One of the best parts of Star Trek Into Darkness is when it finally ends. The closing credits sequence blends the theme song from the original TV show with Michael Giacchino’s new music. It’s a perfect mix. The closing credits also feature numerous cosmic bodies like planets, moons, and asteroid belts that hint to the next film’s possible direction, finally moving beyond that five-year mission. Maybe the Star Trek film series can get back to, you know, exploring space. But while they do that, they may have an interesting, and unnoticed passenger.
This new video shows how director J.J. Abrams and visual effects company Video Co-Pilot created the sequence using Adobe’s After Effects & Element 3D software. It also showcases Abrams pension for lens flares in damn near every shot of all of his movies. Why just entertain an audience when you can blind them too? Finally there’s video proof that Abrams goes out of his way to add as many lens flares as possible.
While the footage is interesting and informative, the video host Andrew Kramer needs to be told he’s not as funny as he thinks. To be fair, he’s not really an on air personality, but rather a visual effects artist. Regardless, the closing credits of Into Darkness are pretty cool. I wonder which retailer has this video as an exclusive bonus feature.
CAUTION: SPOILERS BELOW!
It’s been a busy week, Star Trek wise. Writer Roberto Orci apologized to fans for telling them off for not liking his movie, and his writing partner Alex Kurtzman defended killing off Captain Kirk in a lame attempt to reference The Wrath of Khan, only to bring Kirk back to life 10 minutes later with the aid of John Harrison’s super blood (you heard me). Beyond all of that, an interesting, and telling, Easter egg was found in the Star Trek sequel. The sharp-eyed folks at io9 spotted a curious figure getting sucked into the vacuum of space. Apparently, Abrams added R2-D2 during the space battle between the Enterprise and the Vengeance.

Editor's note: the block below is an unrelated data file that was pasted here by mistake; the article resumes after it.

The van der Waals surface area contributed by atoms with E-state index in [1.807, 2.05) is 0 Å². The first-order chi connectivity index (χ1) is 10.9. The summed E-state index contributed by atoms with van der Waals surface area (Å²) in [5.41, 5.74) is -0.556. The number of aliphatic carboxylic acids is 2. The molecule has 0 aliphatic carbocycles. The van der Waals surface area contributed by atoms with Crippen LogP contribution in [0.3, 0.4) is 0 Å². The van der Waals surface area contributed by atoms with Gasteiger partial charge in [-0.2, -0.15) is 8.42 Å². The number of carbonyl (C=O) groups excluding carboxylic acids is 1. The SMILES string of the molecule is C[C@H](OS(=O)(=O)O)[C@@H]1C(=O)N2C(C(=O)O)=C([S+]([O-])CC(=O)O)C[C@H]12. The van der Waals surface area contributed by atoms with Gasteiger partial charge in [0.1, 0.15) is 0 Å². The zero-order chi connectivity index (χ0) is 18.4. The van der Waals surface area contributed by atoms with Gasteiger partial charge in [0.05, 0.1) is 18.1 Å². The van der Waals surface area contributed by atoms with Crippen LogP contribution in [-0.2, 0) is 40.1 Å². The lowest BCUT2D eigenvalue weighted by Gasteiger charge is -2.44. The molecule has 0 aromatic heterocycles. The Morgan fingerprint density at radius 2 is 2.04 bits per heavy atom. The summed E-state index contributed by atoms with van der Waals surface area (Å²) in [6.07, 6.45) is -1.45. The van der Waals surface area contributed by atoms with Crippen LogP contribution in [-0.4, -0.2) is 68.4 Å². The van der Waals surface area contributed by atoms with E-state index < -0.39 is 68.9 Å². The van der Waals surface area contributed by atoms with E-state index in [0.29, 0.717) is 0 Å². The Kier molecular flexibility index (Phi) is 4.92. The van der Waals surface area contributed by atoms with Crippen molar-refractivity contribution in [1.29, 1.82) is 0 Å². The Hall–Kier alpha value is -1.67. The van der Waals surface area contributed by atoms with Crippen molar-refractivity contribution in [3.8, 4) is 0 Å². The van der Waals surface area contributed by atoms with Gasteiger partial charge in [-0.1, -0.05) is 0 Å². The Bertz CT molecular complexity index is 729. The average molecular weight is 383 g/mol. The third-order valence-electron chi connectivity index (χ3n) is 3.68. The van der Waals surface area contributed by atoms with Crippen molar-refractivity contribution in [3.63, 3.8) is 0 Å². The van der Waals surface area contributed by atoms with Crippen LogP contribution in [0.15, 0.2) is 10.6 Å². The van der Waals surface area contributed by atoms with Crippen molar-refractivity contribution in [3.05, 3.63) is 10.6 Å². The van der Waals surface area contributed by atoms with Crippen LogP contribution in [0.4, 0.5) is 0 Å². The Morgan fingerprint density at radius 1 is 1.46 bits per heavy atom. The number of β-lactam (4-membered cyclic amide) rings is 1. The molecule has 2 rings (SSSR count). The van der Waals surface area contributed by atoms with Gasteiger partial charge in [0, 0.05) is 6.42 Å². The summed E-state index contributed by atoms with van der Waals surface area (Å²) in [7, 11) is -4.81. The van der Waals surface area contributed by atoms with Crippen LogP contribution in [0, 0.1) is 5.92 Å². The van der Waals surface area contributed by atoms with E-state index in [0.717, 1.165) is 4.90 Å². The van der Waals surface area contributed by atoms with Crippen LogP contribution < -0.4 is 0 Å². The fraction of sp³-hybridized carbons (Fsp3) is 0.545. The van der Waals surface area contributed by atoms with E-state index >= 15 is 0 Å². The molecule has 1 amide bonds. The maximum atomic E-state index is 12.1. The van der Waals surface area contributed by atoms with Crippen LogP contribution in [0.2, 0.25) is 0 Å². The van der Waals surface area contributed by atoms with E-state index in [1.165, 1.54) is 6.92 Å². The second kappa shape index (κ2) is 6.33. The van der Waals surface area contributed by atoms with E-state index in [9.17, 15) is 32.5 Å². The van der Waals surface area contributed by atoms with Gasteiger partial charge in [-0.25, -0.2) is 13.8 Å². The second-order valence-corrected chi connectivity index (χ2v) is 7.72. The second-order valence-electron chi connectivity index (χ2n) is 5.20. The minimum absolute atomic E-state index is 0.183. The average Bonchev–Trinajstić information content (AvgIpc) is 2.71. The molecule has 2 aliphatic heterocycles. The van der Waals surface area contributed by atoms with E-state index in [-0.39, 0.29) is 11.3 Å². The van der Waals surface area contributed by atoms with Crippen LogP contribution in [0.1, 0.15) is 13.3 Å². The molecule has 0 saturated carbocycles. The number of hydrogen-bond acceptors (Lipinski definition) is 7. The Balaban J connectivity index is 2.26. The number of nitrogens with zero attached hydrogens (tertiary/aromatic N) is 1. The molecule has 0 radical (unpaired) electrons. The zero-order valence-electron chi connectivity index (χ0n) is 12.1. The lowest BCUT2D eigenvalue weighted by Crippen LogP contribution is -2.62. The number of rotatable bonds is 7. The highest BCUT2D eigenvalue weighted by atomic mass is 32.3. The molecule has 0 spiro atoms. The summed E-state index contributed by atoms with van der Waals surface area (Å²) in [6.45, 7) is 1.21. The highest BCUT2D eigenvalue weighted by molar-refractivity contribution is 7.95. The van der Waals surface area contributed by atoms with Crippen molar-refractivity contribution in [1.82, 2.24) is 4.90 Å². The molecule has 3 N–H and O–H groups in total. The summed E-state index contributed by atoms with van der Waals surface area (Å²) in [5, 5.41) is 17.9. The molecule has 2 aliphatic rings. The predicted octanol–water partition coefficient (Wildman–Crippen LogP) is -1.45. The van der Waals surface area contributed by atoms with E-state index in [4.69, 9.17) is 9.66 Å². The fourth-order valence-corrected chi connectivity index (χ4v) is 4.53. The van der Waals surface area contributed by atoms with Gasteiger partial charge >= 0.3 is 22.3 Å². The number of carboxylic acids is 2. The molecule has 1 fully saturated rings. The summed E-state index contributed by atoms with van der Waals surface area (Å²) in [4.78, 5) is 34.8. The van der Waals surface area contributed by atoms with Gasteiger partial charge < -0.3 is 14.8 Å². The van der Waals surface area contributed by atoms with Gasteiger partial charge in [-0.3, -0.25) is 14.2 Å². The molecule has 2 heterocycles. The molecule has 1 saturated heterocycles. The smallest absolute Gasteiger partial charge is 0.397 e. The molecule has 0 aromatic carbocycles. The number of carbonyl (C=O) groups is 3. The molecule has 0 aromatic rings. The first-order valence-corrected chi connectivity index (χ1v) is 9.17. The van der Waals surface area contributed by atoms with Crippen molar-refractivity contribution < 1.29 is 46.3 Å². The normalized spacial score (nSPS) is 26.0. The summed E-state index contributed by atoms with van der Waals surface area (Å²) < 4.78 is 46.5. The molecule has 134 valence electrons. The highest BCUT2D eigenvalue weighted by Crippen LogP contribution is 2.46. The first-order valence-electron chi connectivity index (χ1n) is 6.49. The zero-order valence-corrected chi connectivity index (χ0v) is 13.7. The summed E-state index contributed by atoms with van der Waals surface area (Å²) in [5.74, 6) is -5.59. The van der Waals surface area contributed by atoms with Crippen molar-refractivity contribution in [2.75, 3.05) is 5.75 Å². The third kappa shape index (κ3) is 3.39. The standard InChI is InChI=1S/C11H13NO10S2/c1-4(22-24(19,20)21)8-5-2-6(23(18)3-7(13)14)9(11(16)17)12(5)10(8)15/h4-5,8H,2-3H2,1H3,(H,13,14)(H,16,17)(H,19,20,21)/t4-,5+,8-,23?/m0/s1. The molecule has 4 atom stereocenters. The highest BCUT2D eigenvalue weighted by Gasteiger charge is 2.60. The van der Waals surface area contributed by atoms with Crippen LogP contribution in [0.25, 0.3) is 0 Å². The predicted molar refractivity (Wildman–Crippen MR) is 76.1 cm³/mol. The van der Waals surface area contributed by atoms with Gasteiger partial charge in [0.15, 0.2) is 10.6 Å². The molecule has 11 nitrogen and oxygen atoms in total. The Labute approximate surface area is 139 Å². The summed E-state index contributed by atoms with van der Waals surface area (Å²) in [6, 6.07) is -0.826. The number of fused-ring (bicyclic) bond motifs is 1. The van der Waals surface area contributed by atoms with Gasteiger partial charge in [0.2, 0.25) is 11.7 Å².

Abrams never made it a secret that he was a bigger fan of Star Wars than of Star Trek, so any attempt to add a piece of Star Wars into his Star Trek film series will be happily taken. Of course, Abrams added R2-D2 before he got the Star Wars: Episode VII directing job. Coincidence, or sign of things to come?
This also isn’t the first time that Abrams added the diminutive droid to one of his films. In the first Star Trek you can spot R2 drifting through space when the Enterprise runs into Nero’s ship, the Narada. Apparently, R2-D2 can also be seen in the tail end of the Enterprise as if the ship were an X-Wing. Perhaps Abrams put R2-D2 in his Star Trek films as a way to subliminally sending messages to Lucasfilm asking for the Star Wars directing job. Nevertheless, Abrams also confirmed that he won’t be back as the to direct Star Trek 3.
Star Trek Into Darkness is now available on Blu-ray/DVD ora as a digital download. Its bonus features, on the other hand, are spread throughout a large array of retail exclusive sets.